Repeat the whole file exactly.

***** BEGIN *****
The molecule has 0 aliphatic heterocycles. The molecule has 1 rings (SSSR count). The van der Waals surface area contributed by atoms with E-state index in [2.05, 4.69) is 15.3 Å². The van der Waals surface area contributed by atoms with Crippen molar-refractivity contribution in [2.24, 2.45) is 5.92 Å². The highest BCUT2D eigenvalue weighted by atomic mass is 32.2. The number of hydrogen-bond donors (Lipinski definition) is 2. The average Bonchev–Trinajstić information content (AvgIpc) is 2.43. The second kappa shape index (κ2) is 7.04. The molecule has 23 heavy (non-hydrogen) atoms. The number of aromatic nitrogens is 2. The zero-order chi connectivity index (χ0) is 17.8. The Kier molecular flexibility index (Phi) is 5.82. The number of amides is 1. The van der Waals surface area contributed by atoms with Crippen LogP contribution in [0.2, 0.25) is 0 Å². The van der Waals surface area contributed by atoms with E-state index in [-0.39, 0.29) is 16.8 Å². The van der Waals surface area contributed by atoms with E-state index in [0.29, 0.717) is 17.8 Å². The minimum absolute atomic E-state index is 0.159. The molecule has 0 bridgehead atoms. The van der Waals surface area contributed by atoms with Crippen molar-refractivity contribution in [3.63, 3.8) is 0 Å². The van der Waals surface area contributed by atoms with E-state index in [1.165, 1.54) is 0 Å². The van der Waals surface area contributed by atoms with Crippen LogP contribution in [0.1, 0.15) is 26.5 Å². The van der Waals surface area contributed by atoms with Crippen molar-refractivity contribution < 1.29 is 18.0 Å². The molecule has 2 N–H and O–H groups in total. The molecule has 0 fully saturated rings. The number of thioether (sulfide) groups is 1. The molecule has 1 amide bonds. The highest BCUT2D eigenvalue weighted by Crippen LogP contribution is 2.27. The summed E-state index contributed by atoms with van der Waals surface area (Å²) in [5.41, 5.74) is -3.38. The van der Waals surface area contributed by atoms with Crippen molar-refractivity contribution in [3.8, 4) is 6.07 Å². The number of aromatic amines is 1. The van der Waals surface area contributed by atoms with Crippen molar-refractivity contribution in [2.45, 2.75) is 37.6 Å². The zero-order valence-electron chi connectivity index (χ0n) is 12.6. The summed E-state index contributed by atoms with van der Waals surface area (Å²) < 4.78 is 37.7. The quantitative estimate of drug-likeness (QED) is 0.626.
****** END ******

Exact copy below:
The molecule has 0 aliphatic heterocycles. The molecule has 1 rings (SSSR count). The van der Waals surface area contributed by atoms with E-state index in [2.05, 4.69) is 15.3 Å². The van der Waals surface area contributed by atoms with Crippen molar-refractivity contribution in [2.24, 2.45) is 5.92 Å². The highest BCUT2D eigenvalue weighted by atomic mass is 32.2. The number of hydrogen-bond donors (Lipinski definition) is 2. The average Bonchev–Trinajstić information content (AvgIpc) is 2.43. The second kappa shape index (κ2) is 7.04. The molecule has 23 heavy (non-hydrogen) atoms. The number of aromatic nitrogens is 2. The zero-order chi connectivity index (χ0) is 17.8. The Kier molecular flexibility index (Phi) is 5.82. The number of amides is 1. The van der Waals surface area contributed by atoms with Crippen LogP contribution in [0.2, 0.25) is 0 Å². The van der Waals surface area contributed by atoms with E-state index in [-0.39, 0.29) is 16.8 Å². The van der Waals surface area contributed by atoms with E-state index in [0.29, 0.717) is 17.8 Å². The minimum absolute atomic E-state index is 0.159. The molecule has 0 bridgehead atoms. The van der Waals surface area contributed by atoms with Crippen molar-refractivity contribution in [3.63, 3.8) is 0 Å². The van der Waals surface area contributed by atoms with E-state index in [1.165, 1.54) is 0 Å². The van der Waals surface area contributed by atoms with Crippen LogP contribution in [0.1, 0.15) is 26.5 Å². The van der Waals surface area contributed by atoms with Crippen molar-refractivity contribution < 1.29 is 18.0 Å². The molecule has 2 N–H and O–H groups in total. The molecule has 0 fully saturated rings. The number of thioether (sulfide) groups is 1. The molecule has 1 amide bonds. The highest BCUT2D eigenvalue weighted by Crippen LogP contribution is 2.27. The summed E-state index contributed by atoms with van der Waals surface area (Å²) in [5.41, 5.74) is -3.38. The van der Waals surface area contributed by atoms with Crippen molar-refractivity contribution in [3.8, 4) is 6.07 Å². The number of aromatic amines is 1. The van der Waals surface area contributed by atoms with Crippen molar-refractivity contribution in [2.45, 2.75) is 37.6 Å². The zero-order valence-electron chi connectivity index (χ0n) is 12.6. The summed E-state index contributed by atoms with van der Waals surface area (Å²) < 4.78 is 37.7. The quantitative estimate of drug-likeness (QED) is 0.626.